Not to Be Defensive: What the Denver Broncos Should Do Come April

Carlos MonagasContributor IIMarch 25, 2011

DENVER - JANUARY 02:  Quarterback Tim Tebow #15 of the Denver Broncos scrambles against the San Diego Chargers at INVESCO Field at Mile High on January 2, 2011 in Denver, Colorado.  (Photo by Doug Pensinger/Getty Images)
Doug Pensinger/Getty Images

The upcoming April draft is rapidly approaching, and whether or not these soon-to-be millionaires will be in attendance, teams will call their names.  Some teams, some more than others, will have more on the line come draft time.  One of these teams is my beloved Denver Broncos.

The Broncos have six picks in said event, and they will need everyone of them to be solid in order to change their fortunes.

The focus of the draft for our beloved Broncos is admittedly defense.  The front seven, to be more specific, is the area the Broncos have been less than stellar in the past six or so seasons.  Since the 2005 season when the Broncos made it all the way to the AFC championship game, they have suffered from a defensive dysfunction to say the least.  Not that we were stellar that season, but we were good enough to get us there.

Its no secret that we have been "rebuilding" since that fateful year, or at least trying to.  The problems have remained a constant, the front seven, and so has the equation.  The definition of insanity is doing the same thing over and over again, all the while expecting different results.

We have been addressing that front seven in the same manner since 2005, through either aging veterans, or by reaching in the draft.  It is time to make a change in the way we evaluate this FA and rookies.

What the Broncos need to do is, draft the best available player, at any time during the draft, if trading down is not an option.

I say that because what the Broncos really need to make the rebuilding process smoother and shorter, is more picks.

We have the number 2, 36, 46, 67, 181 and 184 picks in the draft.  The reports on the new CBA or talks have been very clear that a rookie pay scale is not only possible but inevitable.  This makes the second pick in the draft easier to trade, but all the more valuable.  With a rookie pay scale in effect, or incoming, the first five picks in the draft not only jump in value, due to the fact that the ridiculous contracts are now a thing of the past, but become easier to trade.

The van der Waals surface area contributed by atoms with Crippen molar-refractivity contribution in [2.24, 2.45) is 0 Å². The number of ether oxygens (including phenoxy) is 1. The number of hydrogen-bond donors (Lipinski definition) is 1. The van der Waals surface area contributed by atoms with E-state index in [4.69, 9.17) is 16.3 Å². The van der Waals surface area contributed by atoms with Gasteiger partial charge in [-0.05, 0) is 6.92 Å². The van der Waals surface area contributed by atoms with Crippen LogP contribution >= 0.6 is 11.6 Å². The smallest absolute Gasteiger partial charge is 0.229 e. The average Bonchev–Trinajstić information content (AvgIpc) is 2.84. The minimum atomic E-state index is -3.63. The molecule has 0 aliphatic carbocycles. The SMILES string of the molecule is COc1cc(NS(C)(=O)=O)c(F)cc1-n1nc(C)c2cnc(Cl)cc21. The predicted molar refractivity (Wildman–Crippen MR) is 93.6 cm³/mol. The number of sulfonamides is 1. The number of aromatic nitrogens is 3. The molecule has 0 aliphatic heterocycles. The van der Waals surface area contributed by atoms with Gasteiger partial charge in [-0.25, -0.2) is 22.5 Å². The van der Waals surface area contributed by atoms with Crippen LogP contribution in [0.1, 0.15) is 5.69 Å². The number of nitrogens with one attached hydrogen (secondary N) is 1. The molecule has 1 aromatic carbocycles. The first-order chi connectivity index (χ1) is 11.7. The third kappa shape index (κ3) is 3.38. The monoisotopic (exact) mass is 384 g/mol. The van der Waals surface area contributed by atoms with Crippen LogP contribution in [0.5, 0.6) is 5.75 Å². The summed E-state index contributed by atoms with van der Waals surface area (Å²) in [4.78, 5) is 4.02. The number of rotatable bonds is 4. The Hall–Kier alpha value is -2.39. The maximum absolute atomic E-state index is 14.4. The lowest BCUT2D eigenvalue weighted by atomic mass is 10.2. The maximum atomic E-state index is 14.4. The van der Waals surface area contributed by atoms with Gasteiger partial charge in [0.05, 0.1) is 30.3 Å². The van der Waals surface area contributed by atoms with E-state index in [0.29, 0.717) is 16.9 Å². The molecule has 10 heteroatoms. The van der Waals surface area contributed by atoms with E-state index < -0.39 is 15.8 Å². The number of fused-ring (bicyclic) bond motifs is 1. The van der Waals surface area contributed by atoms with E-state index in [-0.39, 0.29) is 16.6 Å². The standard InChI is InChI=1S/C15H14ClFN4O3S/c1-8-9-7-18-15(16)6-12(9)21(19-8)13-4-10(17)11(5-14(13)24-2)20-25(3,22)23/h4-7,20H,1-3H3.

In acquiring Mark Sanchez in 2009, the Jets gave the Browns their first-round pick, second-round pick and three players.  Now imagine if those ridiculous rookie contracts that teams dread so much were out of the way, what would you have to give up for the fifth pick in the draft.

Better yet, the second?

Of course there is no guarantee that a rookie pay scale is incoming, or that even if it is, that the Broncos will trade down or even be able to trade down.  But all signs seem to be pointing that way.

The Carolina Panthers are first however, and they could spoil or help the Broncos' plans to trade down depending on who they take.  I happen to believe that they have to take a QB with the first pick; while they do have many other needs, the need at QB takes precedent over any other, especially if you don't even have an interesting prospect at the position.

If my instincts are correct, and I hope they are, the player who the Broncos are truly interested in is Marcel Dareus, DT out of Alabama.  Not only can you argue that he is the best player on the board, but he also fills a great need.  With that in mind, it is easy to see how the Broncos can trade down to, say number six or seven, acquire two or three extra second- and third-round picks and still get their man.

Also they would get some interesting players, if we go by the last couple of years where teams trading up usually have to give up players in order to move up into those first seven picks.

This is all predicated on Carolina taking a QB with the first pick, whether it would be Gabbert or Newton.   Quarterback hungry teams like the Bills, 49rs, Cardinals and the Titans would become desperate to grab them.

This would create the perfect opportunity for the Broncos to do some dealing and not only amass some valuable extra picks, but maybe, just maybe, also get some extra young talent as well.

Just picture it: The Panthers nab Gabbert number one overall, the Broncos trade down with the Cardinals so they can grab their man Newton, and in return get not only the Cards' second-round pick along with the fifth overall, but also might get some players as well.

It may be Daryl Washington and some other guy to add depth along the defense, but they also get the number 38 pick in the second round.  Giving the Broncos three second-round picks, numbers 36, 38 and 46, gives enough ammo to do some more dealing.

If this scenario plays out, the Broncos could end up with Dareus with the fifth pick, Jurrell Casey or Jimmy Smith with the 36th pick.  That would free up the 38th and 46th picks to maybe move back into the end of the first to grab a guy like Cameron Heyward, DE out of Ohio State.

I think that the new management is very aware of their needs.  Trading down is the only real choice for the Broncos, if they hope for a quick and relatively painless rebuilding process.